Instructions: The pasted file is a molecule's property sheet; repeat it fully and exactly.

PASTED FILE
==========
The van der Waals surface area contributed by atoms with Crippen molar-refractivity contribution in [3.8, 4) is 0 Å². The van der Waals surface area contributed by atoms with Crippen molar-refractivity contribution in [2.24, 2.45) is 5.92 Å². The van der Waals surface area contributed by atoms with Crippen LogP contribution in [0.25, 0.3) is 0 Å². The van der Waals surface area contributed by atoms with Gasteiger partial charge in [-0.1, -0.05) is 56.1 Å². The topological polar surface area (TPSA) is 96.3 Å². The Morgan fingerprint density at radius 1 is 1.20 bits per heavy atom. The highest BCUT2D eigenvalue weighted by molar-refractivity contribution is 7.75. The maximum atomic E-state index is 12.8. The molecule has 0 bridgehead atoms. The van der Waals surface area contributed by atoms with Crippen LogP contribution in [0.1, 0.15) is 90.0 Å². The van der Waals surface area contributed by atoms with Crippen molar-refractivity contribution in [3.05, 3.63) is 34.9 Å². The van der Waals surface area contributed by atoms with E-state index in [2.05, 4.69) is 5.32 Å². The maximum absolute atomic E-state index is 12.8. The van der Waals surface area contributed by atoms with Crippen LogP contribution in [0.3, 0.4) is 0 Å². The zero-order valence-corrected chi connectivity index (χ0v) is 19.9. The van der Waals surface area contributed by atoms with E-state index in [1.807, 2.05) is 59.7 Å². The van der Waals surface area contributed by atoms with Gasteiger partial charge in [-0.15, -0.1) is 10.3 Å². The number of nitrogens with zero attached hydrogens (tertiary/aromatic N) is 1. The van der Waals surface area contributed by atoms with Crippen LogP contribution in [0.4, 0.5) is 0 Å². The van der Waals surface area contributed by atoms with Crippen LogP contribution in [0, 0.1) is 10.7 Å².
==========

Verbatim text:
The van der Waals surface area contributed by atoms with Crippen molar-refractivity contribution in [3.8, 4) is 0 Å². The van der Waals surface area contributed by atoms with Crippen molar-refractivity contribution in [2.24, 2.45) is 5.92 Å². The van der Waals surface area contributed by atoms with Crippen LogP contribution in [0.25, 0.3) is 0 Å². The van der Waals surface area contributed by atoms with Gasteiger partial charge in [-0.1, -0.05) is 56.1 Å². The topological polar surface area (TPSA) is 96.3 Å². The Morgan fingerprint density at radius 1 is 1.20 bits per heavy atom. The highest BCUT2D eigenvalue weighted by molar-refractivity contribution is 7.75. The maximum atomic E-state index is 12.8. The molecule has 0 bridgehead atoms. The van der Waals surface area contributed by atoms with Crippen LogP contribution in [0.1, 0.15) is 90.0 Å². The van der Waals surface area contributed by atoms with Crippen molar-refractivity contribution in [3.05, 3.63) is 34.9 Å². The van der Waals surface area contributed by atoms with E-state index in [2.05, 4.69) is 5.32 Å². The maximum absolute atomic E-state index is 12.8. The van der Waals surface area contributed by atoms with Crippen LogP contribution in [0.3, 0.4) is 0 Å². The zero-order valence-corrected chi connectivity index (χ0v) is 19.9. The van der Waals surface area contributed by atoms with E-state index in [1.807, 2.05) is 59.7 Å². The van der Waals surface area contributed by atoms with Gasteiger partial charge in [-0.15, -0.1) is 10.3 Å². The number of nitrogens with zero attached hydrogens (tertiary/aromatic N) is 1. The van der Waals surface area contributed by atoms with Crippen LogP contribution in [0.4, 0.5) is 0 Å². The van der Waals surface area contributed by atoms with Crippen LogP contribution in [0, 0.1) is 10.7 Å².